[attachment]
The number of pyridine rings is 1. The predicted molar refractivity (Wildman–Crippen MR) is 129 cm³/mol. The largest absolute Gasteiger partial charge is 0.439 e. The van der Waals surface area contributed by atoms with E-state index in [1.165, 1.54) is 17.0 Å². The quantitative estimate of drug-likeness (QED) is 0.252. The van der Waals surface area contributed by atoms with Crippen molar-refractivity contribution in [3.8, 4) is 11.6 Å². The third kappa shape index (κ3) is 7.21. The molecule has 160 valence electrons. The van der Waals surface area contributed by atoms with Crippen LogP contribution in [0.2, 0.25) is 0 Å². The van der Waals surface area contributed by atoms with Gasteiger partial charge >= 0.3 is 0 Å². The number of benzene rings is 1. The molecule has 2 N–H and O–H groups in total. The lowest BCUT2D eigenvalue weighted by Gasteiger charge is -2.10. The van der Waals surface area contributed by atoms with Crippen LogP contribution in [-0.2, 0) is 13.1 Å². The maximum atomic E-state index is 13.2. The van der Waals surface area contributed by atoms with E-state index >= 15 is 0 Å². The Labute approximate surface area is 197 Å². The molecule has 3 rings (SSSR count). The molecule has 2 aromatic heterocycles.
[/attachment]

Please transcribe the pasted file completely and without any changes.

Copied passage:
The number of pyridine rings is 1. The predicted molar refractivity (Wildman–Crippen MR) is 129 cm³/mol. The largest absolute Gasteiger partial charge is 0.439 e. The van der Waals surface area contributed by atoms with E-state index in [1.165, 1.54) is 17.0 Å². The quantitative estimate of drug-likeness (QED) is 0.252. The van der Waals surface area contributed by atoms with Crippen molar-refractivity contribution in [3.8, 4) is 11.6 Å². The third kappa shape index (κ3) is 7.21. The molecule has 160 valence electrons. The van der Waals surface area contributed by atoms with Crippen LogP contribution in [0.2, 0.25) is 0 Å². The van der Waals surface area contributed by atoms with Gasteiger partial charge >= 0.3 is 0 Å². The number of benzene rings is 1. The molecule has 2 N–H and O–H groups in total. The lowest BCUT2D eigenvalue weighted by Gasteiger charge is -2.10. The van der Waals surface area contributed by atoms with Crippen LogP contribution in [-0.2, 0) is 13.1 Å². The maximum atomic E-state index is 13.2. The van der Waals surface area contributed by atoms with E-state index >= 15 is 0 Å². The Labute approximate surface area is 197 Å². The molecule has 3 rings (SSSR count). The molecule has 2 aromatic heterocycles.